Failure to apply P9X and P7X tax code instructionsFriday, September 3rd, 2010
In 2009, HMRC discovered that a Mr. Cowan had underpaid tax amounting to £2,655 between 2002 and 2007. HMRC decided to hold Mr. Sasin, the employer, responsible for the under-payment on the basis that Mr. Sasin had not taken care to comply with PAYE Regulations relating to the application of tax codes.
Mr. Sasin appealed against the demand for payment and the appeal was considered by the First Tier Tax Tribunal in July 2010.
The issues before the Tribunal involved routine PAYE procedures. What decision would you have reached, based on the following facts?
- Mr. Cowan handed in a P45 when he started employment with Mr. Sasin.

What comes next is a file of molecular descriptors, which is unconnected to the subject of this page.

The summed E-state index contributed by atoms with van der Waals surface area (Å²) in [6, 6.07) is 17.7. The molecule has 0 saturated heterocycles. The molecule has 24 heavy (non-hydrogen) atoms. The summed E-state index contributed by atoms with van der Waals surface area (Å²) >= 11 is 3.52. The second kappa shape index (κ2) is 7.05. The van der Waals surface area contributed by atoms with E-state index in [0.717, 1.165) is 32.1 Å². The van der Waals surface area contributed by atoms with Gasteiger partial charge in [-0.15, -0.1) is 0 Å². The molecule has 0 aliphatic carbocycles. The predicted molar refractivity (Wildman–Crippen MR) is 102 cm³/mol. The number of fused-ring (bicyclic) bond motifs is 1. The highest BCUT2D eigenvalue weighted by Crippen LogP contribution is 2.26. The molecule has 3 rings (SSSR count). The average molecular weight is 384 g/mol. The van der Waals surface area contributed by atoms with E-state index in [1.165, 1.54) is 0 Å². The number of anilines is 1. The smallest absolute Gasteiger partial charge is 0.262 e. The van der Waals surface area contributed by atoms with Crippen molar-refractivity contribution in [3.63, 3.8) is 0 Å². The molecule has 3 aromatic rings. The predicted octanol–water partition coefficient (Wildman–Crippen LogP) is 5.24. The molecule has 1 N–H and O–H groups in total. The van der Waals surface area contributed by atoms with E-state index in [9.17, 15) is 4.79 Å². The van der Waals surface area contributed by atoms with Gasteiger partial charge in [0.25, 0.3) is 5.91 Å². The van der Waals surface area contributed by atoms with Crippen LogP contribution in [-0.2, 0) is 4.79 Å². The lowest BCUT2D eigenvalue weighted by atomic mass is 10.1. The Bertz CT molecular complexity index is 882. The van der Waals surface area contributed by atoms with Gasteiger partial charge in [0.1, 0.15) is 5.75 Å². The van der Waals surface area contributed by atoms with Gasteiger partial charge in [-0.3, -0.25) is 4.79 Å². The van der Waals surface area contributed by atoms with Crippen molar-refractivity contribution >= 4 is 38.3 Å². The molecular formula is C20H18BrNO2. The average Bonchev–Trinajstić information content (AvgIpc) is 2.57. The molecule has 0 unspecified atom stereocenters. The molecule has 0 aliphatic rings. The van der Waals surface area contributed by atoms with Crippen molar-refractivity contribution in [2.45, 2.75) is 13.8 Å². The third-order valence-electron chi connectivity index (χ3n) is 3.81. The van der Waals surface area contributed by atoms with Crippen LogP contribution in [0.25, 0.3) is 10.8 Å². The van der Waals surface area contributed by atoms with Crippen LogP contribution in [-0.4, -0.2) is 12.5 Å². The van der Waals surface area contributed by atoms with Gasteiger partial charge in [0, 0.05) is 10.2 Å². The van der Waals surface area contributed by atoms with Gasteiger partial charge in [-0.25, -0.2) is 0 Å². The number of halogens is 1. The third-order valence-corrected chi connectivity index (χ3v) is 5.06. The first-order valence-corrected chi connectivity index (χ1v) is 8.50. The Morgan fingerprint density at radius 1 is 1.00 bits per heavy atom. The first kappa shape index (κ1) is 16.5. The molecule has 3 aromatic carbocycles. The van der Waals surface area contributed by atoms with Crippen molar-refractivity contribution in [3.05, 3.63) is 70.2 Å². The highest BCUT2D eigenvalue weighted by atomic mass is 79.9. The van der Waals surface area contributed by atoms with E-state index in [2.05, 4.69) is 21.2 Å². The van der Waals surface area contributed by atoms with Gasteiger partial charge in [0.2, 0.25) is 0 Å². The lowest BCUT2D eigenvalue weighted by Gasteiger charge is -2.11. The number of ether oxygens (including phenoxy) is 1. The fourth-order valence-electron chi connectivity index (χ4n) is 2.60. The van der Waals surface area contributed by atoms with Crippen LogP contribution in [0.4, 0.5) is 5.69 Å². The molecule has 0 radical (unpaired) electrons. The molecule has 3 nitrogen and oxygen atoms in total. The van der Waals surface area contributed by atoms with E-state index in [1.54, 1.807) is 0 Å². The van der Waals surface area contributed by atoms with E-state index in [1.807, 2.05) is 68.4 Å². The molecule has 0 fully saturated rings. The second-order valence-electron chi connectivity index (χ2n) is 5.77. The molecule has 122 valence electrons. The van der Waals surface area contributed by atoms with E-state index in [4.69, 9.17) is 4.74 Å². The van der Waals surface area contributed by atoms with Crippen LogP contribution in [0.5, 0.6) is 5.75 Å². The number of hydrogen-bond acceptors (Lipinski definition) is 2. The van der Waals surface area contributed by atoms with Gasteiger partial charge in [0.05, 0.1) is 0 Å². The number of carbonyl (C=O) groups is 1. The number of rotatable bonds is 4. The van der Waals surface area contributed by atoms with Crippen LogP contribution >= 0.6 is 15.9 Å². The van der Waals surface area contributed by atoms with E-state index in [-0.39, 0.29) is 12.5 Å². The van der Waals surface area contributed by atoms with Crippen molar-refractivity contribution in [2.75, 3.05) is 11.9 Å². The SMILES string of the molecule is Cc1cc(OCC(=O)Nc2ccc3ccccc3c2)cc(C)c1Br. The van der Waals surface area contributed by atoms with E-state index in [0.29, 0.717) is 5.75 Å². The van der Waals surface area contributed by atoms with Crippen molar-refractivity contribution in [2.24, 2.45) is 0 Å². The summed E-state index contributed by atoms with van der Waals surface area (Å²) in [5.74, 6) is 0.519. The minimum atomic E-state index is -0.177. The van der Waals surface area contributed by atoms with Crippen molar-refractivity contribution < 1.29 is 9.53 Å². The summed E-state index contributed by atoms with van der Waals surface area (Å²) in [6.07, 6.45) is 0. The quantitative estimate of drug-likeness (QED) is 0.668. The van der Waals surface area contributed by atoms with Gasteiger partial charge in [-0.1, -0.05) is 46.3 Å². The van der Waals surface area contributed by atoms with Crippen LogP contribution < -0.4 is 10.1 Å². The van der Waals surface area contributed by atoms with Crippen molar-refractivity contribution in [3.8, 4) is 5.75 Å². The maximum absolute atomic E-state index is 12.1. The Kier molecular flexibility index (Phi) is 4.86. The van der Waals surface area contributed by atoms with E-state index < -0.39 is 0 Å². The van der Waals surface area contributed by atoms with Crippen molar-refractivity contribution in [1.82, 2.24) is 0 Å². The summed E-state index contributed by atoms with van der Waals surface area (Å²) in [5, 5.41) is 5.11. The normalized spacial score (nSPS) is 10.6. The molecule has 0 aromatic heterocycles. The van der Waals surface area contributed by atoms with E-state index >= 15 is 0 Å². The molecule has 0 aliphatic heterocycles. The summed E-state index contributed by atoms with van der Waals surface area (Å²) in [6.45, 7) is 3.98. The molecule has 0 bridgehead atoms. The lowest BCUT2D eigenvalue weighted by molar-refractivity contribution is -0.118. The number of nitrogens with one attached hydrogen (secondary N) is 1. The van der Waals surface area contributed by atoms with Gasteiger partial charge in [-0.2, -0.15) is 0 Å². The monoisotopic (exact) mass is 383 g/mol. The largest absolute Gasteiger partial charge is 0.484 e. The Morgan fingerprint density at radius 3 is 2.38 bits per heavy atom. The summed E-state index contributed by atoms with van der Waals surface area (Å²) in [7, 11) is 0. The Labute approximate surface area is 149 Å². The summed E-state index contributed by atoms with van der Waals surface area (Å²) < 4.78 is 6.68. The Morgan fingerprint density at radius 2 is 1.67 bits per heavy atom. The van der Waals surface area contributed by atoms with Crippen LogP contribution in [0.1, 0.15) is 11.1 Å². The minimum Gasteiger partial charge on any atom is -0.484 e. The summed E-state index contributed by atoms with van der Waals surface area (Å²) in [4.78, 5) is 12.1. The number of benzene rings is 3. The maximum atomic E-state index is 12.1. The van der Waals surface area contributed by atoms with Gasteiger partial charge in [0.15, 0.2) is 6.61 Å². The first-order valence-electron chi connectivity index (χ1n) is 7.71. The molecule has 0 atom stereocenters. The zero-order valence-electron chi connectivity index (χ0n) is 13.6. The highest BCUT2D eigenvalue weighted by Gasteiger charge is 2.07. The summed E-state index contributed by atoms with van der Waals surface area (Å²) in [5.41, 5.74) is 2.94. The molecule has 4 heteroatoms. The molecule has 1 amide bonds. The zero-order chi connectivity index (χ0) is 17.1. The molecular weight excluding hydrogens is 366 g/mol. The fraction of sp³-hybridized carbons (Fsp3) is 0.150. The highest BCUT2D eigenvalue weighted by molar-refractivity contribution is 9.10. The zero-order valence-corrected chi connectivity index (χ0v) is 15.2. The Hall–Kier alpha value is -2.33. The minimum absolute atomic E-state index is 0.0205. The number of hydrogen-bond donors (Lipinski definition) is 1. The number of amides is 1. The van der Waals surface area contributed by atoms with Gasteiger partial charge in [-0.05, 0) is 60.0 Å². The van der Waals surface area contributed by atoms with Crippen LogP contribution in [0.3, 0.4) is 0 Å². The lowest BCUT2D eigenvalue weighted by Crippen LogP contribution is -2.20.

- On the basis of the P45, Mr. Sasin applied tax code 702H.
- Mr. Sasin sent the P45 to HMRC but HMRC had no record of receiving it.
- Mr. Sasin received no tax code notices because HMRC continued to send them to Mr. Cowan’s previous employer.
- Mr. Sasin submitted a P14 for Mr. Cowan each year but HMRC failed to notice the discrepancy in employers.
- Mr. Sasin received P9X and P7X notices each year which, from 2005, told employers to stop using suffix H and, if any H-suffix tax codes were being carried forward to the new tax year, to contact HMRC.
Mr. Sasin did not contact HMRC but did, nevertheless, increase the code annually in accord with the P9X and P7X instructions for increasing L-suffix codes.
Despite HMRC’s failure to discover that Mr. Cowan’s employer had changed from the annual P14s, the Tribunal decided that it should have been clear to Mr. Sasin that the statutory P9X and P7X notices indicated that he was applying the wrong tax code. The appeal was dismissed, therefore, on the basis that Mr. Sasin had not taken care to comply with PAYE Regulations. Liability for the under-deduction of tax fell on the employer, not the employee.